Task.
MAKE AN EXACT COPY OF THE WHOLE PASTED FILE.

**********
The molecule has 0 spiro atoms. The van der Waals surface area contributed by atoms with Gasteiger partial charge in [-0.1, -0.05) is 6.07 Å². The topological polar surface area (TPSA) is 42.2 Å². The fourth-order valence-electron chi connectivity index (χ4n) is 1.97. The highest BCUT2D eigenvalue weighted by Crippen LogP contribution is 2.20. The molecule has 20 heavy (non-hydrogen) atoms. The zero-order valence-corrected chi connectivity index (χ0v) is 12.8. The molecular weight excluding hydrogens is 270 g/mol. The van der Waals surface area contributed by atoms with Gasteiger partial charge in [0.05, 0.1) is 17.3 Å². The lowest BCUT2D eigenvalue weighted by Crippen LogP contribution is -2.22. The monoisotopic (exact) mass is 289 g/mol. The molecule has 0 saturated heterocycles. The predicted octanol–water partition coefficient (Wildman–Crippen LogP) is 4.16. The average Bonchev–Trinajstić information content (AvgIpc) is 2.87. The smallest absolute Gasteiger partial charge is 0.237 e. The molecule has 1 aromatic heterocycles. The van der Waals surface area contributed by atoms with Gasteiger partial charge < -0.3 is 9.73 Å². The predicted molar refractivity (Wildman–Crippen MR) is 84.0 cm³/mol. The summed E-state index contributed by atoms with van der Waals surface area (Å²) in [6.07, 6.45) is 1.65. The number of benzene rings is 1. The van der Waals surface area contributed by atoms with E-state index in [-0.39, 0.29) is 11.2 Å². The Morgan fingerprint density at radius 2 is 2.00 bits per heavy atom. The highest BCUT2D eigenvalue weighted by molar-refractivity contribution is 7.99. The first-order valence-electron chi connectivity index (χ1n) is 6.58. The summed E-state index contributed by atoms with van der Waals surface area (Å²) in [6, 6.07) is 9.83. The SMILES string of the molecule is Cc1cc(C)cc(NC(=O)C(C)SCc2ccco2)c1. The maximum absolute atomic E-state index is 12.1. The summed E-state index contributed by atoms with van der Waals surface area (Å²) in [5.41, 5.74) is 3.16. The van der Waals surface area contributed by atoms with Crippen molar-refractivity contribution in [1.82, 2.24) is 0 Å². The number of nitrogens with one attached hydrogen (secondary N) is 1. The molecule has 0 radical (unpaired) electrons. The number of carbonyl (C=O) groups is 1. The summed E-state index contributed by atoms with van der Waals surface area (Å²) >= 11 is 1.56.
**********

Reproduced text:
The molecule has 0 spiro atoms. The van der Waals surface area contributed by atoms with Gasteiger partial charge in [-0.1, -0.05) is 6.07 Å². The topological polar surface area (TPSA) is 42.2 Å². The fourth-order valence-electron chi connectivity index (χ4n) is 1.97. The highest BCUT2D eigenvalue weighted by Crippen LogP contribution is 2.20. The molecule has 20 heavy (non-hydrogen) atoms. The zero-order valence-corrected chi connectivity index (χ0v) is 12.8. The molecular weight excluding hydrogens is 270 g/mol. The van der Waals surface area contributed by atoms with Gasteiger partial charge in [0.05, 0.1) is 17.3 Å². The lowest BCUT2D eigenvalue weighted by Crippen LogP contribution is -2.22. The monoisotopic (exact) mass is 289 g/mol. The molecule has 0 saturated heterocycles. The predicted octanol–water partition coefficient (Wildman–Crippen LogP) is 4.16. The average Bonchev–Trinajstić information content (AvgIpc) is 2.87. The smallest absolute Gasteiger partial charge is 0.237 e. The molecule has 1 aromatic heterocycles. The van der Waals surface area contributed by atoms with Gasteiger partial charge < -0.3 is 9.73 Å². The predicted molar refractivity (Wildman–Crippen MR) is 84.0 cm³/mol. The summed E-state index contributed by atoms with van der Waals surface area (Å²) in [6.07, 6.45) is 1.65. The number of benzene rings is 1. The van der Waals surface area contributed by atoms with E-state index in [-0.39, 0.29) is 11.2 Å². The Morgan fingerprint density at radius 2 is 2.00 bits per heavy atom. The highest BCUT2D eigenvalue weighted by molar-refractivity contribution is 7.99. The first-order valence-electron chi connectivity index (χ1n) is 6.58. The summed E-state index contributed by atoms with van der Waals surface area (Å²) in [6, 6.07) is 9.83. The SMILES string of the molecule is Cc1cc(C)cc(NC(=O)C(C)SCc2ccco2)c1. The maximum absolute atomic E-state index is 12.1. The summed E-state index contributed by atoms with van der Waals surface area (Å²) in [5.41, 5.74) is 3.16. The van der Waals surface area contributed by atoms with Crippen molar-refractivity contribution in [1.82, 2.24) is 0 Å². The number of nitrogens with one attached hydrogen (secondary N) is 1. The molecule has 0 radical (unpaired) electrons. The number of carbonyl (C=O) groups is 1. The summed E-state index contributed by atoms with van der Waals surface area (Å²) >= 11 is 1.56.